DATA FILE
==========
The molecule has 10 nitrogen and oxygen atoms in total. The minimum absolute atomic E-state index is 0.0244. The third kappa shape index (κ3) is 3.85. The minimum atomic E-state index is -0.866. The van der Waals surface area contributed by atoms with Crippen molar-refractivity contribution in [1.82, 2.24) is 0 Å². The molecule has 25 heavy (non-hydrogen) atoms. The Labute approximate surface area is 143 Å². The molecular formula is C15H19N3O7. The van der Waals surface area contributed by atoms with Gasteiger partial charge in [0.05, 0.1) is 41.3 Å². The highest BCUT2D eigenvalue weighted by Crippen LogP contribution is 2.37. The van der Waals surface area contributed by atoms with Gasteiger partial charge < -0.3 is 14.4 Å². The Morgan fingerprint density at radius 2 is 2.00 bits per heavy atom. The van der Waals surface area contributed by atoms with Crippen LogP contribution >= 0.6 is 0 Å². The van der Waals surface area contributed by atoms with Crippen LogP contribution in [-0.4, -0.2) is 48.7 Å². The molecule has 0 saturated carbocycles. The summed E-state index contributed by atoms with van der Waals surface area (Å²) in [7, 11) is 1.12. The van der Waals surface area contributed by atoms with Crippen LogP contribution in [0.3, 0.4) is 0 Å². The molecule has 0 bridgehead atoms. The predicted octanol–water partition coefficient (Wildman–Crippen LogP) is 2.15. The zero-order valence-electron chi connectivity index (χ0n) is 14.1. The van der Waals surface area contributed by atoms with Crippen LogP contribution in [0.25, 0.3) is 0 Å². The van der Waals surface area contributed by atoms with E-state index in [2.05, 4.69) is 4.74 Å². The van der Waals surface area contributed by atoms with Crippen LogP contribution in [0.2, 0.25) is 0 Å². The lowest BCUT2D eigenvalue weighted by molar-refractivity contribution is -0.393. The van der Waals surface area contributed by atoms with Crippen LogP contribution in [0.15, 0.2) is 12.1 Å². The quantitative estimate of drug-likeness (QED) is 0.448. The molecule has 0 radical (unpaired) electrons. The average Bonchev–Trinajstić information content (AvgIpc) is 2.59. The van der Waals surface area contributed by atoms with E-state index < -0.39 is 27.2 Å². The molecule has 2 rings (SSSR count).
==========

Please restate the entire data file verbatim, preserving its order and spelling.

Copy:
The molecule has 10 nitrogen and oxygen atoms in total. The minimum absolute atomic E-state index is 0.0244. The third kappa shape index (κ3) is 3.85. The minimum atomic E-state index is -0.866. The van der Waals surface area contributed by atoms with Crippen molar-refractivity contribution in [1.82, 2.24) is 0 Å². The molecule has 25 heavy (non-hydrogen) atoms. The Labute approximate surface area is 143 Å². The molecular formula is C15H19N3O7. The van der Waals surface area contributed by atoms with Gasteiger partial charge in [0.05, 0.1) is 41.3 Å². The highest BCUT2D eigenvalue weighted by Crippen LogP contribution is 2.37. The van der Waals surface area contributed by atoms with Gasteiger partial charge < -0.3 is 14.4 Å². The Morgan fingerprint density at radius 2 is 2.00 bits per heavy atom. The van der Waals surface area contributed by atoms with Crippen LogP contribution >= 0.6 is 0 Å². The van der Waals surface area contributed by atoms with Crippen LogP contribution in [-0.4, -0.2) is 48.7 Å². The molecule has 0 saturated carbocycles. The summed E-state index contributed by atoms with van der Waals surface area (Å²) in [7, 11) is 1.12. The van der Waals surface area contributed by atoms with Crippen LogP contribution in [0.3, 0.4) is 0 Å². The molecule has 0 bridgehead atoms. The predicted octanol–water partition coefficient (Wildman–Crippen LogP) is 2.15. The zero-order valence-electron chi connectivity index (χ0n) is 14.1. The van der Waals surface area contributed by atoms with Crippen LogP contribution in [0.25, 0.3) is 0 Å². The van der Waals surface area contributed by atoms with E-state index in [2.05, 4.69) is 4.74 Å². The van der Waals surface area contributed by atoms with Crippen LogP contribution in [0.2, 0.25) is 0 Å². The lowest BCUT2D eigenvalue weighted by molar-refractivity contribution is -0.393. The van der Waals surface area contributed by atoms with Crippen LogP contribution in [0.15, 0.2) is 12.1 Å². The quantitative estimate of drug-likeness (QED) is 0.448. The molecule has 0 radical (unpaired) electrons. The average Bonchev–Trinajstić information content (AvgIpc) is 2.59. The van der Waals surface area contributed by atoms with E-state index < -0.39 is 27.2 Å². The molecule has 2 rings (SSSR count).